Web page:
Young students have shown growing interest in environmental issues, spurred on by their own concern over the increasingly unusual weather patterns and worsening typhoon flooding that the country has seen in recent years. This interest was very much in evidence among the students who attended CFA’s Kalma-Klima Forum in November last year and also among the students who participated in the environmental project contest which was launched at that same forum.
The contest is part of the program undertaken by the Communication Foundation for Asia with the support of the Foundation for the Philippine Environment (FPE). The contest invited high school students in Metro Manila to come up with environmental projects that would address Climate Change and involve the community in their efforts. Contest organizers required that the project entries must show not just ingenuity but also adaptability and sustainability so that other groups are able to repeat these efforts in their respective areas.
Two sets of prominent judges from the Department of Science and Technology, Department of Environment and Natural Resources, Environment Management Bureau, Climate Change Commission, Department of Education and the University of the Philippines–Institute of Environmental Science selected the ten finalists as well as the top winners.
The student projects varied from simple recycling, waste segregation and farming to the more complicated and scientific culturing of fish stocks, a floating model house, or the manufacture of sturdier boards from coco-fiber. The CFA team conducted project visits and saw first-hand how the high schoolers were able to convince their respective communities to participate in their projects and create programs that will mitigate the effects of Climate Change.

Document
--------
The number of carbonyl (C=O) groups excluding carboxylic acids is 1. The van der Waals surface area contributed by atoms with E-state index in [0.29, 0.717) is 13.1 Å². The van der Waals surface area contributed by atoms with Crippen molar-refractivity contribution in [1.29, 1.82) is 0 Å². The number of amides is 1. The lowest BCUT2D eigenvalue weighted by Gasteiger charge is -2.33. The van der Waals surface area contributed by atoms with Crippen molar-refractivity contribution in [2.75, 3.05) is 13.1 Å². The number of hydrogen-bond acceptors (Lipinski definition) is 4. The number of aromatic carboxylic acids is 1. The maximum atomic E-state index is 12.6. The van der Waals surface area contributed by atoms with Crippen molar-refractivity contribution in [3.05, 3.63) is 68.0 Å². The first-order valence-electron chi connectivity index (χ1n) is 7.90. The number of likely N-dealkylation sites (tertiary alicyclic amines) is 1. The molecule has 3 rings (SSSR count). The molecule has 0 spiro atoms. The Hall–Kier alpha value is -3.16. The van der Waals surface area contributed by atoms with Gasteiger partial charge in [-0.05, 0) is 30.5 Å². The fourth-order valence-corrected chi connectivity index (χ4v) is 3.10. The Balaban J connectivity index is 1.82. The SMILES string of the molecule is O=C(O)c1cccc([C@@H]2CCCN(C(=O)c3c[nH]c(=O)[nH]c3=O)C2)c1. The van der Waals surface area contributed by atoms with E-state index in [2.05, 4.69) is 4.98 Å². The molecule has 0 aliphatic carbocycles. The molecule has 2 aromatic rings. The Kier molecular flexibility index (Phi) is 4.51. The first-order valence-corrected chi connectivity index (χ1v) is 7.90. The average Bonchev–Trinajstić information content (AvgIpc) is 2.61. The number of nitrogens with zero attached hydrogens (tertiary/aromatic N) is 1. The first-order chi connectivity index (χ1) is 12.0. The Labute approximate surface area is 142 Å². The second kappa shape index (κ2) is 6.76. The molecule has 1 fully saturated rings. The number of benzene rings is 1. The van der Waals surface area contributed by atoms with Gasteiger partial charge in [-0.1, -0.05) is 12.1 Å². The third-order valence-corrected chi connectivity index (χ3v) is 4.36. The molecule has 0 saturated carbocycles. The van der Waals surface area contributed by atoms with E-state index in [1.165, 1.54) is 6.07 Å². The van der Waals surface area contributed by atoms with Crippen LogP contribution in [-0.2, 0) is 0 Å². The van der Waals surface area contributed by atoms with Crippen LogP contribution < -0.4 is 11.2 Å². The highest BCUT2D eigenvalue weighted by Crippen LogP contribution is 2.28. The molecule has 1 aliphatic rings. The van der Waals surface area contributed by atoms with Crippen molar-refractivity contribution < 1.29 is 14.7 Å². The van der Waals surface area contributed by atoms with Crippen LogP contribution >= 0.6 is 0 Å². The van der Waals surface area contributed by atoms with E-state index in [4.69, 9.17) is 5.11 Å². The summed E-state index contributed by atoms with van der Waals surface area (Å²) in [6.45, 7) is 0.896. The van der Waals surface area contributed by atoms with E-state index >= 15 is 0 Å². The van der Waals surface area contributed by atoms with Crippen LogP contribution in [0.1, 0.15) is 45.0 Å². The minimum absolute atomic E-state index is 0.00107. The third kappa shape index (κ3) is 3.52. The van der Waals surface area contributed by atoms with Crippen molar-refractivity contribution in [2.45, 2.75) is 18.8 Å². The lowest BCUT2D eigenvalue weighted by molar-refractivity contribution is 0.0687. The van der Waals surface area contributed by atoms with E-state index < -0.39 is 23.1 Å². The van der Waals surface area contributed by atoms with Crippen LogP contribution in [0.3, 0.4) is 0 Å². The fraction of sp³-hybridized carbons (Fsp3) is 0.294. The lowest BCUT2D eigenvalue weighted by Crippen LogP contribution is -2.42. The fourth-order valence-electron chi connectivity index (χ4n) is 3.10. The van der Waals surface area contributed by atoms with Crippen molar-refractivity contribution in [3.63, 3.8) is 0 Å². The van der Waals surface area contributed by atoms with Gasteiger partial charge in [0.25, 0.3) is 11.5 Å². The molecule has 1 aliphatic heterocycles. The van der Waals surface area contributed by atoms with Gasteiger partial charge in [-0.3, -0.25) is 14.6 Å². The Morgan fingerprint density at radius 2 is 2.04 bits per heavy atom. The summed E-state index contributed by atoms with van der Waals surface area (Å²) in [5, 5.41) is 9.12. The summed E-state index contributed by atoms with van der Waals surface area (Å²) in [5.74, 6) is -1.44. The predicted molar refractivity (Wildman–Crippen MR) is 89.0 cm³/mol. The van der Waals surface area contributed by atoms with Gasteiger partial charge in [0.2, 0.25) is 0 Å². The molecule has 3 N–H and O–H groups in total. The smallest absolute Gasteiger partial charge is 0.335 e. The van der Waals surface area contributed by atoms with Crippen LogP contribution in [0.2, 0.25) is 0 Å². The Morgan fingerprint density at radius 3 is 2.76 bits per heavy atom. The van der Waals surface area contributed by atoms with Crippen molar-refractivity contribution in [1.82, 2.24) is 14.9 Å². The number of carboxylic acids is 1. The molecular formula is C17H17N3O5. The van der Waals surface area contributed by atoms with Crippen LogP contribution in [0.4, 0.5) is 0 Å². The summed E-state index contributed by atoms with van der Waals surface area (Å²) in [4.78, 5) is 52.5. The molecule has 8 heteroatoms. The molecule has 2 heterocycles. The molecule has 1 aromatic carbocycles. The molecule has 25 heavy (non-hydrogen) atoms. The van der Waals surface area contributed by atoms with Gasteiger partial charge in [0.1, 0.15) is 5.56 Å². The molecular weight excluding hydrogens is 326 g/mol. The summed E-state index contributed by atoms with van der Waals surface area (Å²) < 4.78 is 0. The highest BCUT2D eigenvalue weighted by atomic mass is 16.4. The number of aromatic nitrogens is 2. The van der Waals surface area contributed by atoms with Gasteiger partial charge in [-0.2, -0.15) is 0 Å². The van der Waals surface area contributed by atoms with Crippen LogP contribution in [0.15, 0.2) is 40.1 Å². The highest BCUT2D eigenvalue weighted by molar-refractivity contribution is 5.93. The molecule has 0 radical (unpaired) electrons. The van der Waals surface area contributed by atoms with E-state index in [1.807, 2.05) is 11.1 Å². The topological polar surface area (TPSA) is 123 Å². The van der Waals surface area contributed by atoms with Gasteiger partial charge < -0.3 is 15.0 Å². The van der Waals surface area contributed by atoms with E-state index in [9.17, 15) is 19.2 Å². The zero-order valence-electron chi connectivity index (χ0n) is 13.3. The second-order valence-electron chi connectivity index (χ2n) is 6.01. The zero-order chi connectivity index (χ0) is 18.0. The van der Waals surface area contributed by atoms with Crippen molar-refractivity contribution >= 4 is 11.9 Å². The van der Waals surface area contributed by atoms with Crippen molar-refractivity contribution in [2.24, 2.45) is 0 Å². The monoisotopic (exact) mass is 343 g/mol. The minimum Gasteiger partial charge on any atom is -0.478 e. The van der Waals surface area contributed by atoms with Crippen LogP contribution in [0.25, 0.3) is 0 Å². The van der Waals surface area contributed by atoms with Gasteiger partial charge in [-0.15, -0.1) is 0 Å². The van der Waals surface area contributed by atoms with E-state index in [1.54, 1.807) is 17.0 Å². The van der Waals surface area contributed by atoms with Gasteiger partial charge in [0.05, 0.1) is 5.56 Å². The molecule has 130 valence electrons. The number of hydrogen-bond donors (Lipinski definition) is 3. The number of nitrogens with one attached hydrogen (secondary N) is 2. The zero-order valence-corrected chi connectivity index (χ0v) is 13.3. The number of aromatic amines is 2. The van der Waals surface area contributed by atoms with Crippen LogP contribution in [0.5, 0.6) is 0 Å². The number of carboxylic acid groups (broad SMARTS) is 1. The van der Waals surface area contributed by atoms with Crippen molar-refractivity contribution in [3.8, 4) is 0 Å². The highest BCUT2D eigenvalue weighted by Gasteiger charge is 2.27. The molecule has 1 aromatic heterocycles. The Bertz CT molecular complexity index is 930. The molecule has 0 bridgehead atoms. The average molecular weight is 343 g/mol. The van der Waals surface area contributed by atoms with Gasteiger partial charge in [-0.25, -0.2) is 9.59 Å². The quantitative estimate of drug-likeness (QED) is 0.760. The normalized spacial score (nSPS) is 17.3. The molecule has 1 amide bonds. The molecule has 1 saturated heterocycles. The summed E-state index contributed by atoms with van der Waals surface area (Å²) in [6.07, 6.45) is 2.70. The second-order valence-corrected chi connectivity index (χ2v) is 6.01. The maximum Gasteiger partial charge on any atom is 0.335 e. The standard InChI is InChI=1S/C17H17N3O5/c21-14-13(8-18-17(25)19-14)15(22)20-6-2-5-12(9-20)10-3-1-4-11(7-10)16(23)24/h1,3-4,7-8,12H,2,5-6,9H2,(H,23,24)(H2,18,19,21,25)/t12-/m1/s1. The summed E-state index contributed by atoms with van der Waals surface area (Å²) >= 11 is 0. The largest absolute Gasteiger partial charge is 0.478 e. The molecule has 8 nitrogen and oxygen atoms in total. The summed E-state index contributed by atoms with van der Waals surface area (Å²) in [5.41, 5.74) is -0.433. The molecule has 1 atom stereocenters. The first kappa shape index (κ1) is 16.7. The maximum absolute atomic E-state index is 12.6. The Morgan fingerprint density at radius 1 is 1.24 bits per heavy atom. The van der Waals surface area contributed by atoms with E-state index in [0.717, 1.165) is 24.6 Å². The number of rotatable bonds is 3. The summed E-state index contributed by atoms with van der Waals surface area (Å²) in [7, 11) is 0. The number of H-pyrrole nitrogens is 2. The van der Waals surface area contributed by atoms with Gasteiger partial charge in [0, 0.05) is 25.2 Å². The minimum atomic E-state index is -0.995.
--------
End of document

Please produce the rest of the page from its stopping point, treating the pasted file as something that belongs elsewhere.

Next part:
Manila Science High School gave a model design and mathematical proof that a one-storey house can be constructed in such a way that it would float during floods. Las Piñas High School showed how laundry water can be filtered and used to grow Nile Tilapia. Dr. Juan Nolasco High School rounded up their barangay and led a clean-up campaign for the Estero Pritil with two projects, Ibalik ang Ganda ng Estero Pritil and Vertical Garden Growing. Meanwhile, Manresa High School used a holistic approach with their Kalma Klima project which included an information drive, waste segregation and management campaign, composting and recycling, among others. Tondo High School presented two scientific projects to recycle waste products to produce new industrial materials. One group added chicken feathers to make raw fabric while another group used coco-fiber as an additional component to make fire-resistant fiberglass. Manggahan High School used the popular Farmville game as an inspiration for their project. Likewise, another group from the same school turned entrepreneurial and encouraged the community to segregate their garbage in exchange for practical goods with their Basura Mo, Palitan Ko project. And finally, Claro M. Recto High School, in their Lights Off, Life Goes On project, addressed Climate Change in the most simple and practical way… by saving electricity.
A ‘best practices’ video featuring some of the finalists’ projects will be produced by CFA for public distribution in the next few months. The video will emphasize simple and practical ways through which ordinary people can help counter Climate Change.